In the garden of a 118-year-old house on Banff’s Beaver Street, the town’s fire department held a demonstration that lasted only seconds.
A special hose is attached to the outside faucet of the house and is immediately connected to a small sprinkler that is attached to the roof.
“It was so easy,” said property manager Lynn Frath. “Why did we ever think of this?”
Rooftop sprinklers are part of a new three-year pilot project for the city of Banff. For the next three years, the first 100 homeowners to sign up for a Fire Smart property inspection each year will receive a roof-mounted sprinkler kit at a heavily subsidized rate.
“The WASP is the model we use.
“This is something that can be deployed quickly to evacuate them.
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In strong winds, wildfire embers can fly for kilometers.
Roof-mounted sprinklers provide an additional layer of protection to keep homes in forest-adjacent communities from burning.
“If you can get water on the roofs of these buildings when the embers come in, the roofs are already wet,” Meyer said.
The concept is simple, effective and inexpensive. It’s also a much-needed adaptation strategy, as Canadian environmental and climate change scientists warn that the wildfire season will continue to be longer and more intense.
The question is why aren’t more communities adopting these measures?
“We need to do more,” said Tara McGee, a wildfire researcher at the University of Alberta. “Here in Alberta, fire smart The program is now available nationwide, but more needs to be done to ensure FireSmart has sufficient resources and adoption within the community. “
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Created in the 1990s, FireSmart helps property owners and local governments prevent wildfire losses by deploying protection and mitigation technology.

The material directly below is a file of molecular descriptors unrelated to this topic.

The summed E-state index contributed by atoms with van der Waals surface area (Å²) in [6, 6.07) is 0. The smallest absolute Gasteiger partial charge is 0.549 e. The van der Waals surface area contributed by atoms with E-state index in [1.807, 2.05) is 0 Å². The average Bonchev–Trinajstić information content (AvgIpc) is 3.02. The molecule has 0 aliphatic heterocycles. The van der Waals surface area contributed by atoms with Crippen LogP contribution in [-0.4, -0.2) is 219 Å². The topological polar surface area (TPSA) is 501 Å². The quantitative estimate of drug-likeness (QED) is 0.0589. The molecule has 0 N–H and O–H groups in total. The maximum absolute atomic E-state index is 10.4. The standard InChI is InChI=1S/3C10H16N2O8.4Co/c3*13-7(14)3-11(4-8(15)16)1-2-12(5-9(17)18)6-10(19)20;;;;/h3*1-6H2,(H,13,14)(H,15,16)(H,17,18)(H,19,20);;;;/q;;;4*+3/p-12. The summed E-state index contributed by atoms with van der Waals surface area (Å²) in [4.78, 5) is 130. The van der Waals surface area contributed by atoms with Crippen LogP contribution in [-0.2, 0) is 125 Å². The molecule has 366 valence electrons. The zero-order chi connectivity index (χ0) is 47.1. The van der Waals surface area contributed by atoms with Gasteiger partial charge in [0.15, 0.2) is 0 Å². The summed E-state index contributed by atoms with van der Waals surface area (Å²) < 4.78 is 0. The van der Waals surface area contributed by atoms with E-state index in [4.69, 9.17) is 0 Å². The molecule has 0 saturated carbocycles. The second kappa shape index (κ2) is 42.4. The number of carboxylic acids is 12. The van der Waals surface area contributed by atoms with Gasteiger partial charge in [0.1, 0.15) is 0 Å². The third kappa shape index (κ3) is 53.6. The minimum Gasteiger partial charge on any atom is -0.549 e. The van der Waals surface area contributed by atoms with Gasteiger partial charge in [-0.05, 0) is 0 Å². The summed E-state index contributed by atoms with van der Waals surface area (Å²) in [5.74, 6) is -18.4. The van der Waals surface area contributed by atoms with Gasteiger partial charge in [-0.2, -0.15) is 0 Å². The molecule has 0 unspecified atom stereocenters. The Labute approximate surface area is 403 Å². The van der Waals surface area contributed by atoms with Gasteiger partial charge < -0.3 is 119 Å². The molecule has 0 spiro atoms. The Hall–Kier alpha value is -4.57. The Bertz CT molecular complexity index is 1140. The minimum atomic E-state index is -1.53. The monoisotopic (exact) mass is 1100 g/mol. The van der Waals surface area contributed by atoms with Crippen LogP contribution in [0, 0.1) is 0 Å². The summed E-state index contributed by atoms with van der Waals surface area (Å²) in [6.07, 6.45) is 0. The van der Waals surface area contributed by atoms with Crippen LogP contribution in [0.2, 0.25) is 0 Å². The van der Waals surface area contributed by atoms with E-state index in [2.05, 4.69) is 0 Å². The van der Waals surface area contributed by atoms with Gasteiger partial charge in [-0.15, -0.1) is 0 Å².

This program provides education on how to better design gardens and gardens in ways that prevent fires from quickly spiraling out of control.
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“There is a lot of evidence, both in the United States and here, that FireSmart at the community and property level is highly effective in reducing housing losses and damage to communities,” McGee said.
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The FireSmart program is operated independently in each province and territory by a federal agency run by the Interagency Forest Fire Center of Canada.
In Alberta, this program relies on the participation of volunteer community fire departments.
“Too often, education efforts are the responsibility of paid, on-call volunteer fire departments, so competence is a major barrier for them,” said FireSmart Alberta Director Laura Stewart.
Stewart said the Alberta program has grown from five participating communities in 2015 to more than 40 now, but the program hopes to involve even more communities.
“If we can manage and mitigate fuel around our homes, neighborhoods and communities, we can reduce the incidence of fires and make them more manageable for firefighters.”
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